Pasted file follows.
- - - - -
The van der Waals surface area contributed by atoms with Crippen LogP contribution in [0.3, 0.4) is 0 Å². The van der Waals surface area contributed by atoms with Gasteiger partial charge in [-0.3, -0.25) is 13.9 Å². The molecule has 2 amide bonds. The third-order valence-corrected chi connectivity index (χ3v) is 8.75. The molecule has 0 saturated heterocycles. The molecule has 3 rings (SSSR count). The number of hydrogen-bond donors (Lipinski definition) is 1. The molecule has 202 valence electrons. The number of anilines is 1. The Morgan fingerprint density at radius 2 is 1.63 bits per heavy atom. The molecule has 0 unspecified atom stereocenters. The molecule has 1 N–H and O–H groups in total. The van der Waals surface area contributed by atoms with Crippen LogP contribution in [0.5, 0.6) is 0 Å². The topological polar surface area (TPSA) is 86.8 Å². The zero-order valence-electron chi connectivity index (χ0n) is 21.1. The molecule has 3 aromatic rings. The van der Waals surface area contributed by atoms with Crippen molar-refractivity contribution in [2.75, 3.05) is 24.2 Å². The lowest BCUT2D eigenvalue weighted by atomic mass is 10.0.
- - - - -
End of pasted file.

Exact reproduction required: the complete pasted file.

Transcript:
The van der Waals surface area contributed by atoms with Crippen LogP contribution in [0.3, 0.4) is 0 Å². The van der Waals surface area contributed by atoms with Gasteiger partial charge in [-0.3, -0.25) is 13.9 Å². The molecule has 2 amide bonds. The third-order valence-corrected chi connectivity index (χ3v) is 8.75. The molecule has 0 saturated heterocycles. The molecule has 3 rings (SSSR count). The number of hydrogen-bond donors (Lipinski definition) is 1. The molecule has 202 valence electrons. The number of anilines is 1. The Morgan fingerprint density at radius 2 is 1.63 bits per heavy atom. The molecule has 0 unspecified atom stereocenters. The molecule has 1 N–H and O–H groups in total. The van der Waals surface area contributed by atoms with Crippen LogP contribution in [0.5, 0.6) is 0 Å². The topological polar surface area (TPSA) is 86.8 Å². The zero-order valence-electron chi connectivity index (χ0n) is 21.1. The molecule has 3 aromatic rings. The van der Waals surface area contributed by atoms with Crippen molar-refractivity contribution in [2.75, 3.05) is 24.2 Å². The lowest BCUT2D eigenvalue weighted by atomic mass is 10.0.